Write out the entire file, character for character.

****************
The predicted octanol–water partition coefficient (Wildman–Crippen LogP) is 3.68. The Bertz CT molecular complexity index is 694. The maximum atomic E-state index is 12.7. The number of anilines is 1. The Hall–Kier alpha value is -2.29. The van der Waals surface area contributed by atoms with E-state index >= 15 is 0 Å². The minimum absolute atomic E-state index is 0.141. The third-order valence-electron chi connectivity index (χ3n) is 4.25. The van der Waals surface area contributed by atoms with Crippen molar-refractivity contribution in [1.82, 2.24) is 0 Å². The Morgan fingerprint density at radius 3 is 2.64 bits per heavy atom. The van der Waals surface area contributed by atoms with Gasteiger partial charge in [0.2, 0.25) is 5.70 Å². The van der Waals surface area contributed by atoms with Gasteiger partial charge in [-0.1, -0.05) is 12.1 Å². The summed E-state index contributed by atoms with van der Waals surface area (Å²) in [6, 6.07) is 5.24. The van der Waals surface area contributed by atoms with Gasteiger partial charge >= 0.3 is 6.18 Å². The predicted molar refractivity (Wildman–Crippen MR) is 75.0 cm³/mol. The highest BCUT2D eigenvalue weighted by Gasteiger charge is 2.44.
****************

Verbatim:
The predicted octanol–water partition coefficient (Wildman–Crippen LogP) is 3.68. The Bertz CT molecular complexity index is 694. The maximum atomic E-state index is 12.7. The number of anilines is 1. The Hall–Kier alpha value is -2.29. The van der Waals surface area contributed by atoms with E-state index >= 15 is 0 Å². The minimum absolute atomic E-state index is 0.141. The third-order valence-electron chi connectivity index (χ3n) is 4.25. The van der Waals surface area contributed by atoms with Crippen molar-refractivity contribution in [1.82, 2.24) is 0 Å². The Morgan fingerprint density at radius 3 is 2.64 bits per heavy atom. The van der Waals surface area contributed by atoms with Gasteiger partial charge in [0.2, 0.25) is 5.70 Å². The van der Waals surface area contributed by atoms with Gasteiger partial charge in [-0.1, -0.05) is 12.1 Å². The summed E-state index contributed by atoms with van der Waals surface area (Å²) in [6, 6.07) is 5.24. The van der Waals surface area contributed by atoms with Gasteiger partial charge >= 0.3 is 6.18 Å². The predicted molar refractivity (Wildman–Crippen MR) is 75.0 cm³/mol. The highest BCUT2D eigenvalue weighted by Gasteiger charge is 2.44.